One of the biggest honors to be decided at this week's North Dakota State FFA Convention is the selection of the state Star Farmer.

This year's four finalists encourage younger students, regardless of connection to agriculture, to get involved in FFA. They all cited their parents as inspiration for their FFA involvement.

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The finalists have the strong supervised agricultural experiences required of a Star Farmer and were quick to share their FFA experiences.

Cierra Dockter

Before Cierra Dockter got involved in FFA at Medina High School, she had a speech impediment. But she overcame it with the help of livestock judging reasons and other communications projects.

"I've come a long way with just my communication and public speaking," she says.

Dockter joined FFA in the seventh grade. Both of her parents and her sisters had been in FFA, her mom being one of the first females in her chapter, and Dockter already had a strong interest in agriculture.

Dockter's supervised agricultural experience keeps her busy. Her diversified livestock operation has included laying hens, butcher chickens, registered Gelbvieh cattle, farrow-to-finish hogs, and dairy and meat goats. Dockter says her only sport was cross country which has morning practices, so her afternoons after school were freed up to care for her menagerie.

Her favorite FFA activity has been livestock judging. She enjoys giving reasons, taking advantage of the opportunity to describe a class of animals and explain her rationale for her placings.

As part of the North Dakota Stockmen's Association mentorship program, Dockter was hooked up with KFGO Radio ag broadcaster Sarah Heinrich as a mentor. The experience helped Dockter decide to major in agriculture communications at North Dakota State University, with a minor in animal science. She hopes to work in print or broadcast agriculture journalism.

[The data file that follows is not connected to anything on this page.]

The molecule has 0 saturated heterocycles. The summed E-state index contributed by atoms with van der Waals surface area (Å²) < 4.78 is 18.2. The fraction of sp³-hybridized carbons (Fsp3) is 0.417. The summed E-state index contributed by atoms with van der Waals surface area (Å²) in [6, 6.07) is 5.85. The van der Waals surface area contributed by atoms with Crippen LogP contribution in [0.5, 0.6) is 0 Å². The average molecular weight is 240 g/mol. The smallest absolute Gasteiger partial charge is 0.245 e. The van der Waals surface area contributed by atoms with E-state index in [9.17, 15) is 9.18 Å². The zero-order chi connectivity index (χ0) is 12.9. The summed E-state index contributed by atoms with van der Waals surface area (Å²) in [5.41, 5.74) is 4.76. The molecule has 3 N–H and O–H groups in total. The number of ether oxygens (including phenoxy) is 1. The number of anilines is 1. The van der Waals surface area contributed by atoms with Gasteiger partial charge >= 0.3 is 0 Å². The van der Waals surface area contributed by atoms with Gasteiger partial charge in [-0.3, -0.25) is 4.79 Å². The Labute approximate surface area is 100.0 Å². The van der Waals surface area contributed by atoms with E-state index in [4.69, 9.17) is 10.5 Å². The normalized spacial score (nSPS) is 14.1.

Dockter says FFA has taught her about teamwork, money management and time management.

"It's helped prepare me a lot more so than any other organization I've ever been in," she says.

Brandon Hoyme

Brandon Hoyme has been working on his family farm since he was 10 or 11, "driving every piece of equipment you can name," he says.

So, getting involved in FFA at Kindred High School, as his father did before him, was a natural fit.

Hoyme's favorite part of FFA has been agronomy. He enjoys competing in crop judging as well as learning about crops, seeds and weeds. That lines up well with his supervised agricultural experience, in which he farms 80 acres of cropland that he rents from his grandfather.

Hoyme says FFA has helped him build leadership skills, and he cites the organization's leadership events as important for preparing him for the future.

"It's a good, key part of life," he says.

Hoyme plans to attend Minnesota State Community and Technical College in Moorhead, Minn., to become a diesel mechanic. The knowledge he gains in college will come in handy when he returns to the farm and provide him with another way of supporting himself.